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USA USA USA

Posted by B68 SLOW POKE on Thu Dec 7 12:46:06 2017

Says it ALL.
eagle_has_landed

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(1480182)

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Re: USA USA USA

Posted by Olog-hai on Thu Dec 7 12:53:10 2017, in response to USA USA USA, posted by B68 SLOW POKE on Thu Dec 7 12:46:06 2017.

A Lockheed Galaxy says it all?

I do often wish they had made the L-500 version. The USA with two jumbo jets would have been quite awesome.



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(1480233)

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Re: USA USA USA

Posted by FYBklyn1959 on Thu Dec 7 15:01:59 2017, in response to Re: USA USA USA, posted by Olog-hai on Thu Dec 7 12:53:10 2017.

Meh. T-tails = teh suck (and unnecessary with wing-mounted engines)

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(1480255)

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Re: USA USA USA

Posted by Bill Newkirk on Thu Dec 7 15:19:25 2017, in response to Re: USA USA USA, posted by Olog-hai on Thu Dec 7 12:53:10 2017.

The "Spruce Goose" as referred to by Steve Allen as the Concrete Canary ! lol



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(1480257)

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Re: USA USA USA

Posted by Olog-hai on Thu Dec 7 15:22:54 2017, in response to Re: USA USA USA, posted by FYBklyn1959 on Thu Dec 7 15:01:59 2017.

Well, I wouldn't want the DC9 to have looked like the Caravelle.

And having flown in lots of DC9s and 727s, and a few Embraer ERJs and BAC-111s, I don't particularly see how a T-tail is less safe than any other tail configuration. (I never got to fly in a Trident or VC-10 though.)

The British Aerospace 146 also has a T-tail and wing-mounted engines. Perhaps it has to do with the "shoulder" wing position?

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(1480258)

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Re: USA USA USA

Posted by Olog-hai on Thu Dec 7 15:24:36 2017, in response to Re: USA USA USA, posted by Bill Newkirk on Thu Dec 7 15:19:25 2017.

I have to wonder if it would have been possible to reconfigure that big thing with eight jets and swept wings, for terrestrial takeoff too.

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(1480315)

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Re: USA USA USA

Posted by FYBklyn1959 on Thu Dec 7 20:33:42 2017, in response to Re: USA USA USA, posted by Olog-hai on Thu Dec 7 15:22:54 2017.

I did not mean to imply that the t-tail was not safe (AS261 was a fluke). I just don't like the way the vertical stabilizer looks with the horizontal up top. I had my share of t-tail flights, my first 9 flights were t-tails (2xEastern 727, 7xOzark DC-9). the spell was broken in April 1973, when I flew ORD-IAH on an AA 707 (alas, the return flight was a 727). Strangely, every one of my flights in or out of LGA (16 total flights) were on t-tails (DC-9/727/MD-82).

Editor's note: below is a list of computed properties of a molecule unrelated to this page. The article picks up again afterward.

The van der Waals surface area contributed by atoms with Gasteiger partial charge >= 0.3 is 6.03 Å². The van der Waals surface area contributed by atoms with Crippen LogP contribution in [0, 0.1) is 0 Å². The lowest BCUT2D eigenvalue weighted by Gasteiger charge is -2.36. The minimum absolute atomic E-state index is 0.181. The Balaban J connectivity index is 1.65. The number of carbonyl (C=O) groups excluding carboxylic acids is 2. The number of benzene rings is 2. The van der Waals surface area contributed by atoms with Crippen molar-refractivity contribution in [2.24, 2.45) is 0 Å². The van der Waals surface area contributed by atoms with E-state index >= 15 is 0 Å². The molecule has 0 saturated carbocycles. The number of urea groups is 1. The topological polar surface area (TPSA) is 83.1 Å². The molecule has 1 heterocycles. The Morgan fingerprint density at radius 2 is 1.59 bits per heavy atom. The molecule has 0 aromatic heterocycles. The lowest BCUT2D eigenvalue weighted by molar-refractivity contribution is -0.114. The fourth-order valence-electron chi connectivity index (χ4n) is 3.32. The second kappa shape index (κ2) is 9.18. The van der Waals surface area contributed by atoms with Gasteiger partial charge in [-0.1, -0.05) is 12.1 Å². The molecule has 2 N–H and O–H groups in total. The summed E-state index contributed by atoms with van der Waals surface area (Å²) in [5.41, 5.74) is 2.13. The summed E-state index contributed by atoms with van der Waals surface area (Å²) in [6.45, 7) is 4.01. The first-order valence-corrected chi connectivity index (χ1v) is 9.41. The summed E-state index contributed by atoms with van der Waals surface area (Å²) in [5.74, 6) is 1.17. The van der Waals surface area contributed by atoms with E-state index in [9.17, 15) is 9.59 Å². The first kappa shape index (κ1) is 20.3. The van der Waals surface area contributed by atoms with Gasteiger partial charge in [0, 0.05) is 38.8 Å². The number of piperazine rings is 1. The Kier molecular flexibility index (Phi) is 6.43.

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(1480316)

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Re: USA USA USA

Posted by FYBklyn1959 on Thu Dec 7 20:34:32 2017, in response to Re: USA USA USA, posted by Olog-hai on Thu Dec 7 15:24:36 2017.

IIRC, it was made of wood, wonder if the wings would support jet engines.

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(1480325)

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Re: USA USA USA

Posted by Olog-hai on Thu Dec 7 20:46:38 2017, in response to Re: USA USA USA, posted by FYBklyn1959 on Thu Dec 7 20:34:32 2017.

The H4 was made almost completely of birch wood; the reason there was due to the WWII restrictions on aluminum.

The 28-cylinder Pratt & Whitney R4360 "Wasp Major" radial engines weighed about 3,800 lbs each by themselves, and there were eight of them; the JT9D (747 engine) weighs about 8,600 lbs, but you wouldn't need eight of them to power something like the H4. (The JT3D, the Boeing 707's low-bypass turbofan engine, weighs about 4,650 lbs.)

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(1480327)

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Re: USA USA USA

Posted by Olog-hai on Thu Dec 7 20:50:23 2017, in response to Re: USA USA USA, posted by FYBklyn1959 on Thu Dec 7 20:33:42 2017.

My father got to fly in Caravelles; perhaps it was his perception, but he claimed the takeoff angle was steeper than on later jets. I do like the interesting tail configuration on that one, as well as the retro look of the tail fin itself.



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(1480470)

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Re: USA USA USA

Posted by FYBklyn1959 on Fri Dec 8 09:05:15 2017, in response to Re: USA USA USA, posted by Olog-hai on Thu Dec 7 20:50:23 2017.

Yeah, that was a strange bird, alright. I think UA retired their last ones by 1970, which predated my interest in airliners (started circa 1972).



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